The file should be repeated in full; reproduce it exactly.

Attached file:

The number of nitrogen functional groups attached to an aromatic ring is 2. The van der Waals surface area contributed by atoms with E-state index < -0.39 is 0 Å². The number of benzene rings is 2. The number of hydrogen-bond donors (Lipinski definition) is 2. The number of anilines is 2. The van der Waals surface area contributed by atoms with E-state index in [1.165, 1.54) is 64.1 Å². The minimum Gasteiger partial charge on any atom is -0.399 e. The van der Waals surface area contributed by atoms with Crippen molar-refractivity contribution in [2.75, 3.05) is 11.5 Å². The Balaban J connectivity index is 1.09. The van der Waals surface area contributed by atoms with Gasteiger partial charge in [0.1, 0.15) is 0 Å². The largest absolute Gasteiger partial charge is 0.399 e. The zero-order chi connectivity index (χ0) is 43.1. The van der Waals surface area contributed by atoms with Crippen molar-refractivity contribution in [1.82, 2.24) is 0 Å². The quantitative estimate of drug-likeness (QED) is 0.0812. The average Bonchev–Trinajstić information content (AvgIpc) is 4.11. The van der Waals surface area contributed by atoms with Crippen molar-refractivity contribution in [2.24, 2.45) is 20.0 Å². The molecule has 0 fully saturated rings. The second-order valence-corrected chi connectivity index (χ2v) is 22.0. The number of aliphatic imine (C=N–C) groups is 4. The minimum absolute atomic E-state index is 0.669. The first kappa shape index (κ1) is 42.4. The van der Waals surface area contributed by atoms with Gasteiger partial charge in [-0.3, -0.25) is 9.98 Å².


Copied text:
The number of nitrogen functional groups attached to an aromatic ring is 2. The van der Waals surface area contributed by atoms with E-state index < -0.39 is 0 Å². The number of benzene rings is 2. The number of hydrogen-bond donors (Lipinski definition) is 2. The number of anilines is 2. The van der Waals surface area contributed by atoms with E-state index in [1.165, 1.54) is 64.1 Å². The minimum Gasteiger partial charge on any atom is -0.399 e. The van der Waals surface area contributed by atoms with Crippen molar-refractivity contribution in [2.75, 3.05) is 11.5 Å². The Balaban J connectivity index is 1.09. The van der Waals surface area contributed by atoms with Gasteiger partial charge in [0.1, 0.15) is 0 Å². The largest absolute Gasteiger partial charge is 0.399 e. The zero-order chi connectivity index (χ0) is 43.1. The van der Waals surface area contributed by atoms with Crippen molar-refractivity contribution in [1.82, 2.24) is 0 Å². The quantitative estimate of drug-likeness (QED) is 0.0812. The average Bonchev–Trinajstić information content (AvgIpc) is 4.11. The van der Waals surface area contributed by atoms with Crippen molar-refractivity contribution in [2.24, 2.45) is 20.0 Å². The molecule has 0 fully saturated rings. The second-order valence-corrected chi connectivity index (χ2v) is 22.0. The number of aliphatic imine (C=N–C) groups is 4. The minimum absolute atomic E-state index is 0.669. The first kappa shape index (κ1) is 42.4. The van der Waals surface area contributed by atoms with Gasteiger partial charge in [-0.3, -0.25) is 9.98 Å².